Finals: Wyatt Darby vs Gonçalo Pinto

Posted in Event Coverage on June 3, 2018

By Adam Styborski

Stybs has played Magic the world over, writing and drafting as part of the event coverage team and slinging Commander everywhere his decks will fit.

Gonçalo Pinto was the last Portugese player standing. After defeating countryman Márcio Carvalho twice—once at the very start the tournament and then earlier today to knock him out in the semifinals—it fell to Pinto to carry the dream of claiming a Pro Tour trophy for Portugal. In the thirteen years since his Pro Tour debut, Pinto had notched neither a Grand Prix nor a Pro Tour Top 8.

Now he was one match away from a win, just like his opponent.

Wyatt Darby had played in his first Pro Tour only a few months ago at Pro Tour Amonkhet in Nashville. Despite a shorter career coming into the tournament, Darby followed a path similar to Pinto's into the finals. By defeating fellow American and Hall of Fame standout Owen Turtenwald in their semifinal match, Darby had just one hurdle left to win a Pro Tour on home turf.

Only one player would claim the elite title of Pro Tour Dominaria champion.

The beautiful Pro Tour trophy waiting for a new name, but would it be Gonçalo Pinto or Wyatt Darby?

The Decks

Red-Black Aggro and Mono-Red Aggro are sibling decks. They have similar creature cores—Bomat Courier, Soul-Scar Mage, Goblin Chainwhirler, Scrapheap Scrounger, Rekindling Phoenix, Glorybringer, and even Hazoret the Fervent. Abrades are a shared card too. Their plans are similarly straightforward: Deal lethal damage to opponents as quickly as possible, and maybe refill your hand with a Bomat Courier if you can.

Where they differed was focus and speed. The Mono-Red Aggro deck could still access black mana to activate Scrapheap Scrounger, but it had Earthshaker Khenra and Lightning Strike. Darby even brought Fight with Fire to forge victory. The deck focused more on pushing damage, and that made it potentially faster.

Red-Black Aggro, in Pinto's hands, leaned far more into the black splash than decks like Darby's. Unlicensed Disintegration, Cut // Ribbons, and multiple copies of Doomfall all helped push the deck through longer games with more answers for tricky threats. Exiling a Rekindling Phoenix with Doomfall, or killing a Glorybringer with Cut into causing massive life loss with Ribbons embodied a range of plays Mono-Red Aggro couldn't reach.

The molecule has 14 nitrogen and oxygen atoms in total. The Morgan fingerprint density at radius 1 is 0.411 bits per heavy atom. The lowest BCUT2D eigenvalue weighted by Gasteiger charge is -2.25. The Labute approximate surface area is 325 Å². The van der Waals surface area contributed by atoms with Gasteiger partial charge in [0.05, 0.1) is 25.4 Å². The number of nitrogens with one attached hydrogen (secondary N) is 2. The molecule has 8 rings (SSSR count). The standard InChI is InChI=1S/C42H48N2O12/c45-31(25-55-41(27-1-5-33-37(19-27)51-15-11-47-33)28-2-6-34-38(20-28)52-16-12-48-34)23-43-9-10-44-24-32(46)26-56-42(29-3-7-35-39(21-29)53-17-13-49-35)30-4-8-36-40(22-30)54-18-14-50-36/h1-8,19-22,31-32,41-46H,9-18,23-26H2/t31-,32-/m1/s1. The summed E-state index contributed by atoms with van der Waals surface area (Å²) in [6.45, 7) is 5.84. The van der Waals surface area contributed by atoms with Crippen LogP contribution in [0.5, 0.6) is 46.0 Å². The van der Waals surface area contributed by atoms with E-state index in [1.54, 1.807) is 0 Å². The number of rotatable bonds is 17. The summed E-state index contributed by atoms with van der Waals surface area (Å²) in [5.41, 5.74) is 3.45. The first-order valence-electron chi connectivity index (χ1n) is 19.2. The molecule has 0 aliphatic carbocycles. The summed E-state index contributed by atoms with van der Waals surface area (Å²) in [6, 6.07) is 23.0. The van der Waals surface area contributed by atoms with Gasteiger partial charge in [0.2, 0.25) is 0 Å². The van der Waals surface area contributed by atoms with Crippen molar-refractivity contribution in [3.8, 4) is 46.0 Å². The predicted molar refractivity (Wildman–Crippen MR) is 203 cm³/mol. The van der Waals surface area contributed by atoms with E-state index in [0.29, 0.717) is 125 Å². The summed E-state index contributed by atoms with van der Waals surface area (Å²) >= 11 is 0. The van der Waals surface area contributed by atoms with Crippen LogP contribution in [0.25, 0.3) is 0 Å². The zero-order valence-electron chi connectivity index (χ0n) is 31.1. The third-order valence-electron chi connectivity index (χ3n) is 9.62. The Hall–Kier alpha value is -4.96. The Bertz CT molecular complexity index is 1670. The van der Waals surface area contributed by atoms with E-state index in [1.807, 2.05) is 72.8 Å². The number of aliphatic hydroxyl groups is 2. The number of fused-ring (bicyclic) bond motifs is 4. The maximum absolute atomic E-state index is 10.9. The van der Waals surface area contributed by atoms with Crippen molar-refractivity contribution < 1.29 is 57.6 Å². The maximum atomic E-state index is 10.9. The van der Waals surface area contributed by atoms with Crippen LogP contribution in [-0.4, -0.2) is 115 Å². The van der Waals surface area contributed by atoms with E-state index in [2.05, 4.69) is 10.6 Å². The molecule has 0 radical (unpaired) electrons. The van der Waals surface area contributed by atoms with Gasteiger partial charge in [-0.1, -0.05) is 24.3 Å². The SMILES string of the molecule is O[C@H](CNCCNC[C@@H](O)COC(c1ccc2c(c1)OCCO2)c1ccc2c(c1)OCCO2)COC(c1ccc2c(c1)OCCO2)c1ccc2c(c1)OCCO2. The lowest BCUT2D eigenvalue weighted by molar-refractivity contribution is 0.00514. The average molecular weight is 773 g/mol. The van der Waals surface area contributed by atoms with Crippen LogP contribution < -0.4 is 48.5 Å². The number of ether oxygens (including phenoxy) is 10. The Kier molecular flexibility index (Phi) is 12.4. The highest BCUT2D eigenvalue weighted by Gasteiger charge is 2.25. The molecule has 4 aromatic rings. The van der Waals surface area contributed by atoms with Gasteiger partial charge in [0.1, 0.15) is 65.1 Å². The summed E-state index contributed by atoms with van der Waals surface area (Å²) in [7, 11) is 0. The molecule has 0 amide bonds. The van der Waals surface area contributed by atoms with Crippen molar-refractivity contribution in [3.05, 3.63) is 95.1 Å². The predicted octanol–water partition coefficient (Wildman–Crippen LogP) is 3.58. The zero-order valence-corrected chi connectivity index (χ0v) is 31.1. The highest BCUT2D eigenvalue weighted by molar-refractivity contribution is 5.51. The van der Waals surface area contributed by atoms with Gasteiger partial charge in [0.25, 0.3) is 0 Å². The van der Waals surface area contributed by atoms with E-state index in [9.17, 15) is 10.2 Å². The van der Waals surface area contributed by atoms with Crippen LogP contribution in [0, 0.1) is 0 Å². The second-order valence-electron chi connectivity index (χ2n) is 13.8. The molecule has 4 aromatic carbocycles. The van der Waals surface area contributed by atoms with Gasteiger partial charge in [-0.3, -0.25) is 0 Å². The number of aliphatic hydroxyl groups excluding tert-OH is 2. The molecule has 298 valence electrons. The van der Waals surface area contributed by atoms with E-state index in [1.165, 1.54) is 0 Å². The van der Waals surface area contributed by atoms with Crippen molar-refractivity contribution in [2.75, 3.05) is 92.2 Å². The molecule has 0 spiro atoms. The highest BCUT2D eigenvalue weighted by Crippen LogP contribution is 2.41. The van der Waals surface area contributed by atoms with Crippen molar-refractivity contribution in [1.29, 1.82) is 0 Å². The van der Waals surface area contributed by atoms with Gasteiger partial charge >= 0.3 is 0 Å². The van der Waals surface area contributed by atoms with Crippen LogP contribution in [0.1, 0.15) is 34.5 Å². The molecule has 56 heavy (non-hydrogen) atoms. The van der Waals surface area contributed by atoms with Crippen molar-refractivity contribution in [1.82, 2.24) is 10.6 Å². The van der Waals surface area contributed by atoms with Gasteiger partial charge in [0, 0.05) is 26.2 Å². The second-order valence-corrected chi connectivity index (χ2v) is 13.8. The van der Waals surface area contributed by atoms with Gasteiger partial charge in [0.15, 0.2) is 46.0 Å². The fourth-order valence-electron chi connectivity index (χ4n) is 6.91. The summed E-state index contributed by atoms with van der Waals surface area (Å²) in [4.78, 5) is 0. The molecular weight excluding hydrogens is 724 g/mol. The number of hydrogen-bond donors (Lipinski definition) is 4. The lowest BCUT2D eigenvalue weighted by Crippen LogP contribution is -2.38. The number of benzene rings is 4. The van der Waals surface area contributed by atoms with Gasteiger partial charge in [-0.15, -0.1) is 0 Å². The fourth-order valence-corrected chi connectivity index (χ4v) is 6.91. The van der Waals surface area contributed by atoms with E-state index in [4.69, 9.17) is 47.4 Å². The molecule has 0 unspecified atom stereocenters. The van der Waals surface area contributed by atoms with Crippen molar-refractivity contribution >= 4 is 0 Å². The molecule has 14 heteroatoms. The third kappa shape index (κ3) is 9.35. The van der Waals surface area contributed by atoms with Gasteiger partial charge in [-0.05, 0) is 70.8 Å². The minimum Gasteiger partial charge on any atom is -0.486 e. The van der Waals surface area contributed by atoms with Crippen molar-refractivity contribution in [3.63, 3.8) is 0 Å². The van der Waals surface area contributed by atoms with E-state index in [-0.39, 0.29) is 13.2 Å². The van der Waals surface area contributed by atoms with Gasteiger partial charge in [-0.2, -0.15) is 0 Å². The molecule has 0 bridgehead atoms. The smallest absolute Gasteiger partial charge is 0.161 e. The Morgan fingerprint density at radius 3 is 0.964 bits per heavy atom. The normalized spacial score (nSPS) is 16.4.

Of course, with Mono-Red Aggro's focus on speed and consistency it didn't need that range in play—and it's why both competitors had found success all the way through to the finals over the weekend.

Game 1

Darby opened the game with Soul-Scar Mage as Pinto was stuck on just one land for a turn—enough for a Bomat Courier that would go to work. A second land found a Heart of Kiran for Pinto, but Darby's faster deck had already sliced Pinto down to 13.

Goblin Chainwhirler on curve after Earthshaker Khenra will do that.

Missing a third land for a turn, Pinto passed back and Darby continued to attack. Abrade took away the Chainwhirler, but Pinto fell to 10. Lightning Strike from Darby cleared a would-be blocker in Soul-Scar Mage, then Shock and another attack put Pinto to 5. Unrelenting, Rekindling Phoenix put Darby over the top in game one.

Wyatt Darby is all business in the final match of the day.

Pinto took a mulligan but led a quick start in the second game with Soul-Scar Mage into Kari Zev, Skyship Raider. Darby's Soul-Scar Mage and Abrade to answer was a bit quicker, and Pinto didn't have a three-drop.

Darby's Goblin Chainwhirler arrived on turn three, only to meet a Cut from Pinto, but the momentum was all Darby. Earthshaker Khenra and Lightning Strike put Pinto to 12 life without any blockers in sight. Hazoret the Fervent arrived, emptying Darby's hand, and Pinto was suddenly at 4 life—then defeated—all in the span of three minutes.

Speed and consistency is where Mono-Red Aggro shines. Darby was up to quick 2-0 lead on Pinto. Would sideboards change the story?

Game 3